- The possible: Cameron will find it hard, but perhaps not impossible, to secure a mechanism enabling Britain and other euro-outs to delay decisions that in their view damage the single market. Member-states may also eventually compromise on Cameron’s demand to curb child allowances for children who are not resident in the UK.
- The difficult: Cameron will struggle to secure formal recognition that euro membership is voluntary for all member-states, though language may be found which acknowledges that EU countries use different currencies. But Cameron’s hardest battle is on in-work benefits. Some member-states share his concerns about the strain that EU migration may put on public services or labour markets. But all EU countries, perhaps with the exception of Ireland and Finland, will oppose measures that discriminate between British and other EU citizens and therefore violate the current EU treaties.
Which member-states will help Cameron and which will make his life difficult?
- Cameron hopes he can count on his ‘all-weather friends’ in the EU like Sweden, the Netherlands and Denmark. These countries are most likely to vote with Britain in the Council of Ministers. But voting patterns in the Council of Ministers do not necessarily reflect the positions leaders will take on the British renegotiation. There is more at stake in negotiations on the British question than in ordinary Council votes on EU draft legislation.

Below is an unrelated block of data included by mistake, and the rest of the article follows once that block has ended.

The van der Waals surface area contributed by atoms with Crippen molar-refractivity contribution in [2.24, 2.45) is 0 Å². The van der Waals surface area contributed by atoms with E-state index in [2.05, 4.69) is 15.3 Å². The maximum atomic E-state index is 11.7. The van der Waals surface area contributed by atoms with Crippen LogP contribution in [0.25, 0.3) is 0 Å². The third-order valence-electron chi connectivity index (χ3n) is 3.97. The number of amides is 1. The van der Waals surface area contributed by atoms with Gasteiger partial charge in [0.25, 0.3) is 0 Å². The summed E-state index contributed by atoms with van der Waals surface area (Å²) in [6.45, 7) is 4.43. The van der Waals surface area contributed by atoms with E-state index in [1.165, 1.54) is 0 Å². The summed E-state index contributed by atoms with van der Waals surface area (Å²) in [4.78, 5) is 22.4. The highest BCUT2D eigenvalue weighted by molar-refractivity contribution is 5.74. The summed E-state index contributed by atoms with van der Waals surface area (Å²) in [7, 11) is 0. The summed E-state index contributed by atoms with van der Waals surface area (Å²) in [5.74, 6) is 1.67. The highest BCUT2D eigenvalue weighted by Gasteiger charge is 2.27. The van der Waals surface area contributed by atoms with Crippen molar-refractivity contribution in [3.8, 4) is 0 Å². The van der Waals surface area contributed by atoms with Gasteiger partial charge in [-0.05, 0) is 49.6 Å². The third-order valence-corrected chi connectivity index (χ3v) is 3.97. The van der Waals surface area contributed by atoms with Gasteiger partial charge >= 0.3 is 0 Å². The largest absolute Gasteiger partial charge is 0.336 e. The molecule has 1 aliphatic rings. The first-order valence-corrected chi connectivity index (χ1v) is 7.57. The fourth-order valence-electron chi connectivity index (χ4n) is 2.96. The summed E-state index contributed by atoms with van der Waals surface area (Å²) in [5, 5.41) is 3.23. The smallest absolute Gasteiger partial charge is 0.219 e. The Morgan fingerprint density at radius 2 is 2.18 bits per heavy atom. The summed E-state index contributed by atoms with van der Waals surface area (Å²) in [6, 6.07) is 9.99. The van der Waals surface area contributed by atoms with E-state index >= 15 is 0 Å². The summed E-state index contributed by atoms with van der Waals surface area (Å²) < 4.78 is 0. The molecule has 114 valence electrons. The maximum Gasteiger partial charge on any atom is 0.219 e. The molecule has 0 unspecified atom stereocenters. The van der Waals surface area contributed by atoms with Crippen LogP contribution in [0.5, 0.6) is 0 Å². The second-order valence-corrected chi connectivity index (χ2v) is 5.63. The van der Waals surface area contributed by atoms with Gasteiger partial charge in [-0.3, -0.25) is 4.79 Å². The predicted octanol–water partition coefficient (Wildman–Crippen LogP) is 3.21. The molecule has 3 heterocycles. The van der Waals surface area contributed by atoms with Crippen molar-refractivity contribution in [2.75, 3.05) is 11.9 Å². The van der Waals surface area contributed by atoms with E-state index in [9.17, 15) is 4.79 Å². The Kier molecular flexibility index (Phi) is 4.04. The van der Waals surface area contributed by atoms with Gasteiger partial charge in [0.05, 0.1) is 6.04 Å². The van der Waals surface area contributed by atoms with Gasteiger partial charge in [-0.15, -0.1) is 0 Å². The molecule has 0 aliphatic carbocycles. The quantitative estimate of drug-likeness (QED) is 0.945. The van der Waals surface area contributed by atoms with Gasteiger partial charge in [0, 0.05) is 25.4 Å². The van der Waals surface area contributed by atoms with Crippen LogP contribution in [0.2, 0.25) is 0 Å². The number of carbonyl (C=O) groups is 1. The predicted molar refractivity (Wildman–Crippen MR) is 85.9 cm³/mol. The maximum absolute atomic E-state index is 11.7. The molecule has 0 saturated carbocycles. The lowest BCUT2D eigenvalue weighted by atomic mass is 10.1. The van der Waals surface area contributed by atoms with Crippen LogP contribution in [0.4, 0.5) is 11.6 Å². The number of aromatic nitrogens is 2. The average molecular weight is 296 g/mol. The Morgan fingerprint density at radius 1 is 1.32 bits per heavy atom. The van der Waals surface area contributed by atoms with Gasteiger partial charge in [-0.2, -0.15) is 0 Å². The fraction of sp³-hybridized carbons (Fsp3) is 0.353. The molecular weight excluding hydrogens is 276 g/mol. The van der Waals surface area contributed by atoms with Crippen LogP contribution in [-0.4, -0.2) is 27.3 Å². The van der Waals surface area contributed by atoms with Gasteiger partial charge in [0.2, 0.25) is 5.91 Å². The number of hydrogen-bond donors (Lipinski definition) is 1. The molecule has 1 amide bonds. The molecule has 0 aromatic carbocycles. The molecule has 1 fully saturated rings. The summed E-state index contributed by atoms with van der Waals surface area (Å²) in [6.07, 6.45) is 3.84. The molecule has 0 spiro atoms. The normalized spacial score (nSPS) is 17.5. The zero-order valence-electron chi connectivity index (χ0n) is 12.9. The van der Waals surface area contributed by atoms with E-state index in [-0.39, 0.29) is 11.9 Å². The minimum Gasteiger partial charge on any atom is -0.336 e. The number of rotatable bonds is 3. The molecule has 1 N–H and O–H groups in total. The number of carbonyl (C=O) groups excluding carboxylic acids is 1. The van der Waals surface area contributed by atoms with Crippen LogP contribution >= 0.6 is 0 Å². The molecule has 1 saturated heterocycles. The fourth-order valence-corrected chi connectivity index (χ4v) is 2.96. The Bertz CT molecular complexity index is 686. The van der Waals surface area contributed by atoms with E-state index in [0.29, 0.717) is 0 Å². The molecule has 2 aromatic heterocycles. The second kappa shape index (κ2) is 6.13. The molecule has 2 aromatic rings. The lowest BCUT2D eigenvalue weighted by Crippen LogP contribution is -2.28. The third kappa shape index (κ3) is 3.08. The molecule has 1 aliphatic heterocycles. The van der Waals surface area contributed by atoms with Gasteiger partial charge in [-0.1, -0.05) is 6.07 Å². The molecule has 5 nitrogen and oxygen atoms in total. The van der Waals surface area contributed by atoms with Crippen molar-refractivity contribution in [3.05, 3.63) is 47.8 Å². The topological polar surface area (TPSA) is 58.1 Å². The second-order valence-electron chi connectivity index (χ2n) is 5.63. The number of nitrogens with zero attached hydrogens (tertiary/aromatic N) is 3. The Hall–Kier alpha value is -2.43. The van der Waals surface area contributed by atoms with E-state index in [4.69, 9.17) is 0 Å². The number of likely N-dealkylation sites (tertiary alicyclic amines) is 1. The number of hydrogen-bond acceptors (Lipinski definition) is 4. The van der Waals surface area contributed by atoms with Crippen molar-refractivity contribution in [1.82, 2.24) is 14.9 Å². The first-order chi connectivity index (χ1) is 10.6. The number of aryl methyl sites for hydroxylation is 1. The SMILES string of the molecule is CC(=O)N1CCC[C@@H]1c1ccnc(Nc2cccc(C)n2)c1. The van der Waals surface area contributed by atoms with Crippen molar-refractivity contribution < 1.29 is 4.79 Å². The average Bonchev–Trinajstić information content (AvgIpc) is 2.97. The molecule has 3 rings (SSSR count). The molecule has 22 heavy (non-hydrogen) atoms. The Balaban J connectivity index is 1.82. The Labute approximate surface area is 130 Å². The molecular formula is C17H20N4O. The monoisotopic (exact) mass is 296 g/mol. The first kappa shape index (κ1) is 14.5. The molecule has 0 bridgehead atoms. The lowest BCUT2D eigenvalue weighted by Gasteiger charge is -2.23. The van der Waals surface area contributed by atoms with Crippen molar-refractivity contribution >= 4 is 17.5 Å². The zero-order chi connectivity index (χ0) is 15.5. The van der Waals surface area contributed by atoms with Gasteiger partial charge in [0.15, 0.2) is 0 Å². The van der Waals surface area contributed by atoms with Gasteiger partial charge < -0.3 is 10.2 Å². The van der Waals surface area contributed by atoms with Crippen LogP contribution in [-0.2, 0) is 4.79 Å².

- Cameron will also find allies among member-states that enjoy strong historical and cultural bonds with the UK, such as Ireland, Malta and Cyprus.
- Hungary and Poland will be Cameron’s closest allies in Central Europe. But like many other member-states, they will strongly oppose measures that would discriminate between their own citizens and the British.
- There are also several hardliners in other areas of negotiations. Austria, Belgium and Estonia do not share Cameron’s ideas for safeguarding the interest of euro-outs in the wider EU. And Spain is opposed to giving a greater role to national parliaments. But opposition from one or a few countries to a particular reform is unlikely to torpedo the entire reform package.
- The majority of member-states is prepared to meet Cameron halfway on most of his demands. Germany, France and Italy will be pivotal. If Cameron strikes a conciliatory tone and keeps his demands modest, they will help him and encourage hardliners to follow suit. But if Cameron bangs the table and questions fundamental principles of the European project, they will take a harder line, complicating his efforts to forge an agreement.
Proposal: David Cameron wants the EU to adopt measures that will boost the EU's competitiveness and restore growth in Europe. He wants further deepening of the single market and a reduction of EU red tape.
The interviews with Portuguese and Croatian officials were conducted before parliamentary elections in these countries. The interviews with Romanian experts were conducted before the resignation of the government led by Viktor Ponta.
This interactive map builds on the interviews with officials and experts from all member-states and on our knowledge of their European policies. Our interlocutors shared their opinion on governments' possible negotiating stances. The CER recognises that member-states' views will evolve as the negotiations progress, and it welcomes feedback on changes in member-states' positions.